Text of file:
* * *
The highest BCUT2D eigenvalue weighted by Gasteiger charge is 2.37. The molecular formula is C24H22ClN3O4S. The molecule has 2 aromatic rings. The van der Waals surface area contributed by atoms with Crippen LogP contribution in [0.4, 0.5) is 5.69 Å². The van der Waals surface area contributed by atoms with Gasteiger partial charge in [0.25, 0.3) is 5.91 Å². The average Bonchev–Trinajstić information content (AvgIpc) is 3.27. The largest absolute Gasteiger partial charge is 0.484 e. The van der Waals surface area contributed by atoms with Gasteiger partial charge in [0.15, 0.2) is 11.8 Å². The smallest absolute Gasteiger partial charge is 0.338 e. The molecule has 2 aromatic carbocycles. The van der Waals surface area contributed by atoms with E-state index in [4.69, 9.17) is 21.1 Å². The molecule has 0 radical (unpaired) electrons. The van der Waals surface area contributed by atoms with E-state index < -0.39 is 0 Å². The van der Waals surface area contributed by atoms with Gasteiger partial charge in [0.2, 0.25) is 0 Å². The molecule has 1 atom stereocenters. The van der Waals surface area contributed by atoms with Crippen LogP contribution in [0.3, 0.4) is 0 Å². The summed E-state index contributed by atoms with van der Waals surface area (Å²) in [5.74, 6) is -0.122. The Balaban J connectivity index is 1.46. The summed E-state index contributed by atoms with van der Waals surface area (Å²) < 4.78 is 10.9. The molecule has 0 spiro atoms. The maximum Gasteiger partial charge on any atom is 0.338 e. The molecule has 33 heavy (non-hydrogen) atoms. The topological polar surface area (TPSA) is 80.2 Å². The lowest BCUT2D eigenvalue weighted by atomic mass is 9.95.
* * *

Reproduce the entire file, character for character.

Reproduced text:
The highest BCUT2D eigenvalue weighted by Gasteiger charge is 2.37. The molecular formula is C24H22ClN3O4S. The molecule has 2 aromatic rings. The van der Waals surface area contributed by atoms with Crippen LogP contribution in [0.4, 0.5) is 5.69 Å². The van der Waals surface area contributed by atoms with Gasteiger partial charge in [0.25, 0.3) is 5.91 Å². The average Bonchev–Trinajstić information content (AvgIpc) is 3.27. The largest absolute Gasteiger partial charge is 0.484 e. The van der Waals surface area contributed by atoms with Gasteiger partial charge in [0.15, 0.2) is 11.8 Å². The smallest absolute Gasteiger partial charge is 0.338 e. The molecule has 2 aromatic carbocycles. The van der Waals surface area contributed by atoms with E-state index in [4.69, 9.17) is 21.1 Å². The molecule has 0 radical (unpaired) electrons. The van der Waals surface area contributed by atoms with E-state index < -0.39 is 0 Å². The van der Waals surface area contributed by atoms with Gasteiger partial charge in [0.2, 0.25) is 0 Å². The molecule has 1 atom stereocenters. The van der Waals surface area contributed by atoms with Crippen LogP contribution in [0.3, 0.4) is 0 Å². The summed E-state index contributed by atoms with van der Waals surface area (Å²) in [5.74, 6) is -0.122. The Balaban J connectivity index is 1.46. The summed E-state index contributed by atoms with van der Waals surface area (Å²) < 4.78 is 10.9. The molecule has 0 spiro atoms. The maximum Gasteiger partial charge on any atom is 0.338 e. The molecule has 33 heavy (non-hydrogen) atoms. The topological polar surface area (TPSA) is 80.2 Å². The lowest BCUT2D eigenvalue weighted by atomic mass is 9.95.